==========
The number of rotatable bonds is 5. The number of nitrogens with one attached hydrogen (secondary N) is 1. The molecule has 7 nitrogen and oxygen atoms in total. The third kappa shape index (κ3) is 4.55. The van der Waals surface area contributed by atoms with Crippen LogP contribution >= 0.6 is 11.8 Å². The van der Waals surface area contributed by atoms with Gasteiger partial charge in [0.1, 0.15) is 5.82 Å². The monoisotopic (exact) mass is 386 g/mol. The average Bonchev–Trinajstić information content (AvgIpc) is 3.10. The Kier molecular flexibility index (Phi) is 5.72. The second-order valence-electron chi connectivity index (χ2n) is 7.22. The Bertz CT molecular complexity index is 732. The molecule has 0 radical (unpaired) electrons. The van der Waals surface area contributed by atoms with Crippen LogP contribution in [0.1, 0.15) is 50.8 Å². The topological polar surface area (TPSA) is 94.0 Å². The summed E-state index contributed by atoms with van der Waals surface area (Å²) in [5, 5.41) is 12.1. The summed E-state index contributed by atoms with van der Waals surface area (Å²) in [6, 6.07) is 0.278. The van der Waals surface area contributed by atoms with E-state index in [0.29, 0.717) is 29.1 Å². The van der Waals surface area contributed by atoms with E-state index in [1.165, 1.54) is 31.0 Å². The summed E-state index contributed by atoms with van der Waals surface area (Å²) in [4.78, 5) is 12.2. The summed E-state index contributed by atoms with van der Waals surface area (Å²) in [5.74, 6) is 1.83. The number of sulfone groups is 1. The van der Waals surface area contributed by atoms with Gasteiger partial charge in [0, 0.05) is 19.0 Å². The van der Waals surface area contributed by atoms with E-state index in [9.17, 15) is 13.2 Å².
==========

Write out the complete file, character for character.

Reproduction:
The number of rotatable bonds is 5. The number of nitrogens with one attached hydrogen (secondary N) is 1. The molecule has 7 nitrogen and oxygen atoms in total. The third kappa shape index (κ3) is 4.55. The van der Waals surface area contributed by atoms with Crippen LogP contribution >= 0.6 is 11.8 Å². The van der Waals surface area contributed by atoms with Gasteiger partial charge in [0.1, 0.15) is 5.82 Å². The monoisotopic (exact) mass is 386 g/mol. The average Bonchev–Trinajstić information content (AvgIpc) is 3.10. The Kier molecular flexibility index (Phi) is 5.72. The second-order valence-electron chi connectivity index (χ2n) is 7.22. The Bertz CT molecular complexity index is 732. The molecule has 0 radical (unpaired) electrons. The van der Waals surface area contributed by atoms with Crippen LogP contribution in [0.1, 0.15) is 50.8 Å². The topological polar surface area (TPSA) is 94.0 Å². The summed E-state index contributed by atoms with van der Waals surface area (Å²) in [5, 5.41) is 12.1. The summed E-state index contributed by atoms with van der Waals surface area (Å²) in [6, 6.07) is 0.278. The van der Waals surface area contributed by atoms with E-state index in [0.29, 0.717) is 29.1 Å². The van der Waals surface area contributed by atoms with E-state index in [1.165, 1.54) is 31.0 Å². The summed E-state index contributed by atoms with van der Waals surface area (Å²) in [4.78, 5) is 12.2. The summed E-state index contributed by atoms with van der Waals surface area (Å²) in [5.74, 6) is 1.83. The number of sulfone groups is 1. The van der Waals surface area contributed by atoms with Gasteiger partial charge in [0, 0.05) is 19.0 Å². The van der Waals surface area contributed by atoms with E-state index in [9.17, 15) is 13.2 Å².